Sunday, October 17, 2010

Financing the reconstruction of Ypres

view on Ypres, engraving from ca. 1600

In addition to the multiple sieges and occupations in the 17th and 18th century by Spanish, Dutch, Austrian and French troops, Napoleon further decided to abolish the episcopal office in the city of Ypres. Ypres became a small town with locally operating businesses. Even a connection to the railway system in the 1850s could not boost its economy. The great 13th century Cloth Hall was only a reminder of the town's important role it once played in the Middle Ages.

Engraving of the Cloth Hall, 1743

In World War I, Ypres became the scene for not less than 5 battles :
  • First Battle of Ypres (Oct 19 – Nov 22, 1914)
  • Second Battle of Ypres (Apr 22 – May 15, 1915)
  • Battle of Passchendaele (Jul 31 – Nov 6, 1917)
  • Battle of the Lys (9 - 29 Apr 1918)
  • Fifth Battle of Ypres (Sep 28 – Oct 2, 1918)
Number of casualties : about a half a million.
Ypres was the first place were poison gas like chlorine and mustard gas was used on a large scale. In fact mustard gas is also known as Yperite. There are no words for describing the town of Ypres at the end of the war. Just look at the picture below. 

In the center, you can distinguish the ruins of St. Martin's Cathedral and the Cloth Hall.

After the war, the British wanted to conserve the town in its destroyed status as a kind of open air commemorative place so future generations would be remembered of the inhuman situations of the war and the sacrifices made. An alternative was also the idea of establishing a "zone of silence" which would have comprised the neighbourhood of the Cloth Hall and St. Martin's cathedral. A new town was to be rebuilt around this zone.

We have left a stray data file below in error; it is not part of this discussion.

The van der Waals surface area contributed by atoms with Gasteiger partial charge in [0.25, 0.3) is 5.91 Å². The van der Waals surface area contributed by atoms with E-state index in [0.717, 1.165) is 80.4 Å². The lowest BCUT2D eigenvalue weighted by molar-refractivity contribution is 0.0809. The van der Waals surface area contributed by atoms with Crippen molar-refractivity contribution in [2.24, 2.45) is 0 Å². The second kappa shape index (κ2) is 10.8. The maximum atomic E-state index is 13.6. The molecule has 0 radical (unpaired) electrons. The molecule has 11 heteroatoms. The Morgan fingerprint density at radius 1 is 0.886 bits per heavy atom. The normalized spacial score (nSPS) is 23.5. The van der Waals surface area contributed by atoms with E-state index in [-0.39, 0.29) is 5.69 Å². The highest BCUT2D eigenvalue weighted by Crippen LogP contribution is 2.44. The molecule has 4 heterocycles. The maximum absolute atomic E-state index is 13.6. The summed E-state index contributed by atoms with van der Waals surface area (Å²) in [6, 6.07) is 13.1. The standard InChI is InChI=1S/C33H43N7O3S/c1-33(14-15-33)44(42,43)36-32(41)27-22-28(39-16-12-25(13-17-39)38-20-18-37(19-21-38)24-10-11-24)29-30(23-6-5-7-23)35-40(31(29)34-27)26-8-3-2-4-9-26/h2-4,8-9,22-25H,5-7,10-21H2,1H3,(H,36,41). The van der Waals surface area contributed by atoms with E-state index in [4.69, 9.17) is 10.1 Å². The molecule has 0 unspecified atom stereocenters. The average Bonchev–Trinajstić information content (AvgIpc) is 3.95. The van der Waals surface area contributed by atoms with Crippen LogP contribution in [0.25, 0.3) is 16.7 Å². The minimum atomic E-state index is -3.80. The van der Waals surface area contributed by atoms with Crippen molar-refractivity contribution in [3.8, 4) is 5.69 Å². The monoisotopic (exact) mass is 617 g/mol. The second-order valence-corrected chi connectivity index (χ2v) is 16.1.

However, the citizens of Ypres objected to these ideas. Led by the architect J. Coomans and the mayor, they wanted the town to be rebuilt as authentic as possible. And that was what finally happened.
To finance the reconstruction of many places in Belgium, 3 lottery loans were issued by the Association of Cooperative Corporations for War Dammage  (in Dutch: Verbond der Samenwerkende Vennootschappen voor Oorlogsschade, in French: Fédération des Coopératives pour Dommages de Guerre).  Each of the bonds, engraved by the Jean Malvaux house, depict in a subtle underprint the Cloth Hall of Ypres on the front side, and the city of Dinant on the rear, which was also completely destroyed in the war. (Double-click the details images)
  • 1921, 90 year 4% lottery loan for 1 billion Francs, 4 million bonds of 250 Francs
  • 1922, 90 year 5% lottery loan for 1 billion Francs, 4 million bonds of 250 Francs
  • 1923, 90 year 5% lottery loan for 1 billion Francs, 2 million bonds of 500 Francs
 
 
loan of 1921
Hope enlightens Despair 

 
loan of 1922
 In the underprint : ruins of St. Martin's Cathedral and the Cloth Hall
with further in the background
the new Cloth Hall that was to be reconstructed

 
 loan of 1923
Ruins and Cloth Hall in underprint

The Cathedral was completed rebuilt in 1930, the Belfry (the tower on the Cloth Hall) in 1934. The Cloth Hall was fully reconstructed only in 1967. In 1991 the Belfry of Ypres became an UNESCO protected monument. Today, Ypres is a provincial but vivid municipality, attracting many tourists.
Related links :


 Savings certificate for the reconstruction of Ypres, 1919
The Société Nationale des Industries de Construction en Belgique was one of
the first national organizations to finance the reconstruction.
In the underprint on the front side and on the rear (see detail) the Cloth Hall is depicted.

2 comments:

  1. Never even heard of Ypres before. Thanks for the info. :-)

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  2. I would like to thank you for the efforts you have made in writing this blog. I am hoping the same best work from you in the future as well.

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